Defense of the Reich 1945

A severely weakened JG 11 next faced Hawker Tempests of No. 3 and 486 Squadrons on 14 January 1945. With the Allied fighters trying to keep the German fighters away from the Saar region, other Geschwaders joined JG 11. JG 11 lost two pilots in that engagement. JG 11 was finally ordered to move to the Eastern front in Poland on 23 January 1945.[5]


On 24 April 1945, one pilot was listed as killed facing Spitfires, P-51s and Yaks over Tempelhof, Germany. Specht's successor as JG 11 Kommodore was Jürgen Harder, a Bf 109 ace formerly Gruppenkommandeur of I./JG 53 . He died on 17 February 1945 near Berlin, crashing due to oxygen failure. The task of withdrawing to the West and surrender came to the sixth and last Geschwaderkommodore Anton Hackl. He surrendered the unit to British forces in early May 1945.[2][5][20]

Bomber interception tactics of JG 11

Since JG 11 was formed in summer of 1943, when the bombers of Eighth Air Force were starting to expand, they were immediately put into action aganst the USAAF. The pilots were quick to learn to wait until then short ranged escorts were forced to break off.[1]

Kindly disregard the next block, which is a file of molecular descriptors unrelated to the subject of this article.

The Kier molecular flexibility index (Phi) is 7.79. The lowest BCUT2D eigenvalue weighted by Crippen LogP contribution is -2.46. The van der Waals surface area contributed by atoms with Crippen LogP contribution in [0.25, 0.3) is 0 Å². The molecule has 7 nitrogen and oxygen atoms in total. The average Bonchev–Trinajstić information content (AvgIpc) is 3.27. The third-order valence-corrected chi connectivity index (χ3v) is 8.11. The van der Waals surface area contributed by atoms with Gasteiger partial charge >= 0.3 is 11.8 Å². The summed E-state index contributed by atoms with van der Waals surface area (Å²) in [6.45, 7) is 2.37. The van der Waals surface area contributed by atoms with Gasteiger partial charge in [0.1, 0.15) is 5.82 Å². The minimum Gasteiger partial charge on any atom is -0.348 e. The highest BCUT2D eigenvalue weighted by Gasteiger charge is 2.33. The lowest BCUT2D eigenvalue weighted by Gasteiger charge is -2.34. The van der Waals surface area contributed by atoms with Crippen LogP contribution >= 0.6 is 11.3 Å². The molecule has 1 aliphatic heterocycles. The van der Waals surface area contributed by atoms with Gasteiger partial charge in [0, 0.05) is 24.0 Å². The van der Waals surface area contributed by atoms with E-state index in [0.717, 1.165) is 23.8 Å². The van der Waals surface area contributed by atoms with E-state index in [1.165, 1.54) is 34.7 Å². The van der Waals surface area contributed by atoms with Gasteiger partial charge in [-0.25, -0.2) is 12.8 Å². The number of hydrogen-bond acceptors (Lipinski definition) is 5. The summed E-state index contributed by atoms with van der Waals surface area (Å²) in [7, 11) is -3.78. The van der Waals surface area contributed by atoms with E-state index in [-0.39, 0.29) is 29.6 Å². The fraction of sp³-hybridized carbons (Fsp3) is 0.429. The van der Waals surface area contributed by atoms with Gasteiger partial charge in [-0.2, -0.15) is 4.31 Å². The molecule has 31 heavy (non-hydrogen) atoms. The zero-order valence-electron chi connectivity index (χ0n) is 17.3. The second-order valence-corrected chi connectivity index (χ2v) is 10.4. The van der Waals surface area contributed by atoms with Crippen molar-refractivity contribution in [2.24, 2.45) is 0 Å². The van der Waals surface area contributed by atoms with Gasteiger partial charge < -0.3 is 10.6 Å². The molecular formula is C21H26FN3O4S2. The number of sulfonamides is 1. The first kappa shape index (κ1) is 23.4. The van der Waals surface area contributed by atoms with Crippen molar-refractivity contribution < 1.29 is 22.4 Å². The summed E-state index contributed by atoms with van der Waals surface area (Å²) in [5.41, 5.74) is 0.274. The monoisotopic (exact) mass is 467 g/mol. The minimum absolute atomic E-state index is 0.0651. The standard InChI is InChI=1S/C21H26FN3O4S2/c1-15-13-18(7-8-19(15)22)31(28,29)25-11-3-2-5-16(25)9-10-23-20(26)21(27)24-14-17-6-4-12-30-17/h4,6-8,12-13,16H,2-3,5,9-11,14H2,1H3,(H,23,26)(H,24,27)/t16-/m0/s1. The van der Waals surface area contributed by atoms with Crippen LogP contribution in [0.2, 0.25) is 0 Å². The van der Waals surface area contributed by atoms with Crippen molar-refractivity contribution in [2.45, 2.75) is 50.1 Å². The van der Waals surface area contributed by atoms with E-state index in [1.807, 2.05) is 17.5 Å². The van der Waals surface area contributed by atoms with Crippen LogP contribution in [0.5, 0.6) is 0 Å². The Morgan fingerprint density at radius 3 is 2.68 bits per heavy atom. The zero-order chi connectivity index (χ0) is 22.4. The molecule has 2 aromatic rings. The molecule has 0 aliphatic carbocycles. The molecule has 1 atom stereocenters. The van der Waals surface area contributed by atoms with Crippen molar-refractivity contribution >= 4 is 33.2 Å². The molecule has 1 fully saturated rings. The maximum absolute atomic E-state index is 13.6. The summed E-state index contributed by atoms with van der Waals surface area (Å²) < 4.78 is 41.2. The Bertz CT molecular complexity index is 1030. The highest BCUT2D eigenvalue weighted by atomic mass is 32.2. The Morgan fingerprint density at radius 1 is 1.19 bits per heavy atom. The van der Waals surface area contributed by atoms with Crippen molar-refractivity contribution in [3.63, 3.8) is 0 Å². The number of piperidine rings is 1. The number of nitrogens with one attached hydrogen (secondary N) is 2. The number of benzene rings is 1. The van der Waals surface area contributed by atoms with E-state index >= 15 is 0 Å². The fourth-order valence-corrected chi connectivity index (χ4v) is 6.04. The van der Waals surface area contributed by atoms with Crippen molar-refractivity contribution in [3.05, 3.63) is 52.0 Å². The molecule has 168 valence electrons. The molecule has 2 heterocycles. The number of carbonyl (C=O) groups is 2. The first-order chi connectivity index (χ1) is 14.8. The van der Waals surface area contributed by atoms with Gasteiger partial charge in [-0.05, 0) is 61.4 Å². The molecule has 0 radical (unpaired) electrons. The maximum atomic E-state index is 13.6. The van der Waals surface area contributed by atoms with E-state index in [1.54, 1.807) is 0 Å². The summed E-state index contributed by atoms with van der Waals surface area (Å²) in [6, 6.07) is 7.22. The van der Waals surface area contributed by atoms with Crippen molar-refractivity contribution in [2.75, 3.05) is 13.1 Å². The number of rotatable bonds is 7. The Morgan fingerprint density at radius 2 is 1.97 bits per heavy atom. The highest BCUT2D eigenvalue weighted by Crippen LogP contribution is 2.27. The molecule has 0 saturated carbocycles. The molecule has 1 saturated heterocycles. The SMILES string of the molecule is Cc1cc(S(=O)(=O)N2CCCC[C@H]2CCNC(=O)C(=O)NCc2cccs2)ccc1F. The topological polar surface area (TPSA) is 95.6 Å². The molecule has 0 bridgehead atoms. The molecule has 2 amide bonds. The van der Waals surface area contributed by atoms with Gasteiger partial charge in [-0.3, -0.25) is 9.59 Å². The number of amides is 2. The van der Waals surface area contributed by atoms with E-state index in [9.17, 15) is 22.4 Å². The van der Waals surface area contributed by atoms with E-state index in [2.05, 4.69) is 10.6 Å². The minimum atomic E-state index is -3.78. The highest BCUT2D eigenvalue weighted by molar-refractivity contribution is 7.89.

As a means of combatting the massed fire power of bomber streams, JG 11 personnel trialed the viability of bombing the formations from above with 250 kg bombs. On 28 July 1943 Unteroffizier Fest of 5./JG 11 claimed three B-17's with a single bomb. However, the loss in performance of the bomb-laden Bf 109's, along with their vulnerability to escorting fighters, soon curtailed the practice.

5./JG 11 were at the forefront of tactical developments for effectively intercepting the day bomber formations. The most effective were mass frontal assaults, and other methods trialed were the use of Werfer-Granate (Wfr. Gr. or WGr) 21 under-wing rocket mortars. These were inaccurate fired from any distance, and were used primarily to break up the bomber formations.[1]

Notable successes and losses

Several 'Bomber-killer' Aces (Experte) were produced from among the veterans of II./JG 11. Hauptmann Gerhard Sommer of 4./JG 11 and Oberleutnant Heinz Knoke, of 5./JG 11 claimed 14 victories each by the end of 1943. Sommer claimed 10 heavy bombers and Knoke claimed 12. Knoke's 5./JG 11 had claimed as many heavy bombers as the total claims of other two staffel put together. This prompted 5./JG 11 to consider themselves as experts versus heavy bombers (Viermot Experte).[1]

Like its sister units engaged in Reich defense, JG 11 suffered heavy casualties in both pilots and aircraft. Many of the pilots killed were highly experienced and irreplaceable Experte. Hauptmann Hugo Frey (32 claims, including 26 heavy bombers, killed 8 March 1944) Hauptmann Gerhardt Sommer (20 claims, 15 heavy bombers, killed 12 May 1944) and Feldwebel Wilhelm Fest (15 claims, 8 confirmed victories May 1944) were just three of JG 11's best aces to fall.